DETROIT – Disgraced former mayor Kwame Kilpatrick claims in an upcoming book that an unspoken alliance of political adversaries, Detroit business leaders and an aggressive media capitalized on a sex and perjury scandal to send him from leading one of America's largest cities to a prison cell.
The former politician bills "Surrendered! The Rise, Fall and Revelation of Kwame Kilpatrick" as the true tale of his saga. While he takes responsibility for an affair with an aide and lies he told during a civil trial, he also blames plenty of others for his downfall.
"When I perjured myself, I gave my enemies a lane. And they turned that lane into a highway," Kilpatrick writes, according to an advance copy obtained by The Associated Press. "My intent entering office was to empower Detroiters, and my actions heading into my second term suggested that we had the ability to do it. And that threatened too many people's bottom line. Their bottom lines for me, then, became simple. Get rid of me. And they're not finished."
Kilpatrick takes shots at aggressive Wayne County Prosecutor Kym Worthy, who pursued criminal charges against him; judges who oversaw the criminal proceedings; former businessman and current Mayor Dave Bing, who suggested in 2008 that Kilpatrick step down; and former Democratic Gov. Jennifer Granholm who presided over a hearing that year into whether she should remove him from office.
Spokeswoman Maria Miller said Worthy had no comment about the book. Mayoral spokesman Dan Lijana said Bing also had no comment. Granholm's spokeswoman Liz Boyd said Kilpatrick resigned in disgrace and is still trying to blame others.
Kilpatrick, dubbed the "Hip-Hop Mayor" when he was elected at age 31, was charged with perjury after text messages on city-issued pagers contradicted testimony he gave during a 2007 police whistle-blowers' trial. The sexually explicit messages showed he lied when he denied under oath that he had a romantic relationship with one-time chief of staff Christine Beatty.
The rigors of being mayor, Kilpatrick writes, stressed his relationship with his wife, Carlita — "everything came second to Detroit," he laments — and pushed him closer to Beatty, his high school friend and longtime professional and personal confidante.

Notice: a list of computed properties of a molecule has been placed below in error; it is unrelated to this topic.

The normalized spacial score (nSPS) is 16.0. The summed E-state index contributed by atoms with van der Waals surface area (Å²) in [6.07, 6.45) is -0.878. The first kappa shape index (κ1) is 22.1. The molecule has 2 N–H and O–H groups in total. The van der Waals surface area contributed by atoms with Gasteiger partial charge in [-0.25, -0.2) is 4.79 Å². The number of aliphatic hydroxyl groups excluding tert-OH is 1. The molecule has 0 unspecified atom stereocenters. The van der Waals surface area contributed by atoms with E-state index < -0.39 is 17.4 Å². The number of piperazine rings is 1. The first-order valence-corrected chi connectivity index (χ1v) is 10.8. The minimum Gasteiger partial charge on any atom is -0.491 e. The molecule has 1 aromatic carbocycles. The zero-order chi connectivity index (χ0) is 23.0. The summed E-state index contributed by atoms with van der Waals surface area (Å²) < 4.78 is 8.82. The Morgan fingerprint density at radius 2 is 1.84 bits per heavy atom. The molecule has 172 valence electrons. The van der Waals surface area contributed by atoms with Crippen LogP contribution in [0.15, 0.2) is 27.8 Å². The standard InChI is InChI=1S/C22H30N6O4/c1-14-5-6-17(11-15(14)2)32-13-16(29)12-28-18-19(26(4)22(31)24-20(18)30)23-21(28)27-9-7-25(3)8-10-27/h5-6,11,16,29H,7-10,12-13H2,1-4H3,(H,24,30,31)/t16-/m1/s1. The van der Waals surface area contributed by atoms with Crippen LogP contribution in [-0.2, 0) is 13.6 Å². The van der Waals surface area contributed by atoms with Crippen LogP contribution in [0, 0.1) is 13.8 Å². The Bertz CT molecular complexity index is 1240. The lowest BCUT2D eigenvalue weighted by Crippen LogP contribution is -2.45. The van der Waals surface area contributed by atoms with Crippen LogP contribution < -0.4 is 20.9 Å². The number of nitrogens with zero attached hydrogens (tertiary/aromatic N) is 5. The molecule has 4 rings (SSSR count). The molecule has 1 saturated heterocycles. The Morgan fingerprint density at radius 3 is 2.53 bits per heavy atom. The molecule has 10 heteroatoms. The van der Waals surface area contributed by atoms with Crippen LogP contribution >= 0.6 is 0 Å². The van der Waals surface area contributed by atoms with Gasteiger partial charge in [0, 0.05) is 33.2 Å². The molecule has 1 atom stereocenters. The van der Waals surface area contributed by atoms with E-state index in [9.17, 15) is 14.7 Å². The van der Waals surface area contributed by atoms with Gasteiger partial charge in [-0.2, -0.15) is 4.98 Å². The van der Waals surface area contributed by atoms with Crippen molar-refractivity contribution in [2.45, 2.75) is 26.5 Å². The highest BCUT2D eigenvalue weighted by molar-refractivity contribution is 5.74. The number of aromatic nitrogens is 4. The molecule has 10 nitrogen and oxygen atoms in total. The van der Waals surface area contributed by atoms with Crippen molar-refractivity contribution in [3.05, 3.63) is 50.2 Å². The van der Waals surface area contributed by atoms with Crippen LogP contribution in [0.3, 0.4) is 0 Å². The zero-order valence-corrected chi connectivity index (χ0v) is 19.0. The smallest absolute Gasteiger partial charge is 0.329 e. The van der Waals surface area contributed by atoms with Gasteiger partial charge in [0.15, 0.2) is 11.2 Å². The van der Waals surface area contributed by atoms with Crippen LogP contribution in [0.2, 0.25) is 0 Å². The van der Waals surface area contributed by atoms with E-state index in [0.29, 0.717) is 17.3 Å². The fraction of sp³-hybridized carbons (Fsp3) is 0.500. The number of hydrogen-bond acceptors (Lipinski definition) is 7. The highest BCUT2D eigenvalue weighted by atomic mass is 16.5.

Kilpatrick says he wanted to keep the tryst secret from his wife, three sons and the city. He was forced to confess to his wife just before the texts were made public in January 2008.
"After a long pause, I told her about the text messages," he writes. "I also told her I'd learned earlier that the Detroit Free Press would soon publish a story revealing them to the public. She paused for what seemed like an eternity, and then said, 'I hate you.'"
Carlita Kilpatrick is given a handful of pages near the end of the book to have her own say. She uses them to describe the pain and anger she felt when her husband informed her about the affair.
"While I am apprehensive about the release of such personal, intimate details about our lives, my husband's betrayal and the subsequent sequence of events that bring us to this moment, I am hopeful this book releases me from the humiliation of the transgressions of my husband," she writes.
In a June interview with the AP, Kilpatrick said one of his reasons for writing the book was to show how his lying about the affair "was magnified and morphed into being something completely different than what it started as."
Beatty did not immediately respond to a message Wednesday from the AP.
Kilpatrick is open in the book about the affair and the falsehoods he told, even in front of the Wayne County Circuit Court judge who would decide his future.
"I stood before Judge David Groner, who requested my plea. 'I lied under oath,' I said, 'with the intent to mislead the court and jury and to impede and obstruct the fair administration of justice,'" Kilpatrick writes. "For the record, I lied when I made that statement. The real reason I lied under oath was because I didn't want my wife to know I cheated. But be clear. There was absolutely no justice to obstruct in the whistle-blowers' suit. The case was manufactured. I was just cornered."
Kilpatrick, 41, eventually pleaded guilty to obstruction of justice and no contest to assault and served time in the county jail. Groner sent him to state prison last year for not adhering to the terms of his probation, which called for the truthful disclosure of his finances. The former mayor is set to be paroled within weeks.
Upon his release, though, Kilpatrick will need to prepare for a federal corruption trial. He faces charges including fraud, tax crimes and a racketeering conspiracy. An indictment describes a scheme in which Kilpatrick and his father allegedly took kickbacks and bribes to steer city business to certain contractors. Father and son have pleaded not guilty.
The book, co-written by Khary Turner, is set to be released Aug. 1. Groner has ruled that any book profits intended for Kilpatrick, his relatives or other agents must first be applied toward $860,000 in unpaid restitution to the city.
Mike Householder can be reached at http://twitter.com/mikehouseholder .
Corey Williams can be reached at http://twitter.com/CoreyAPReporter .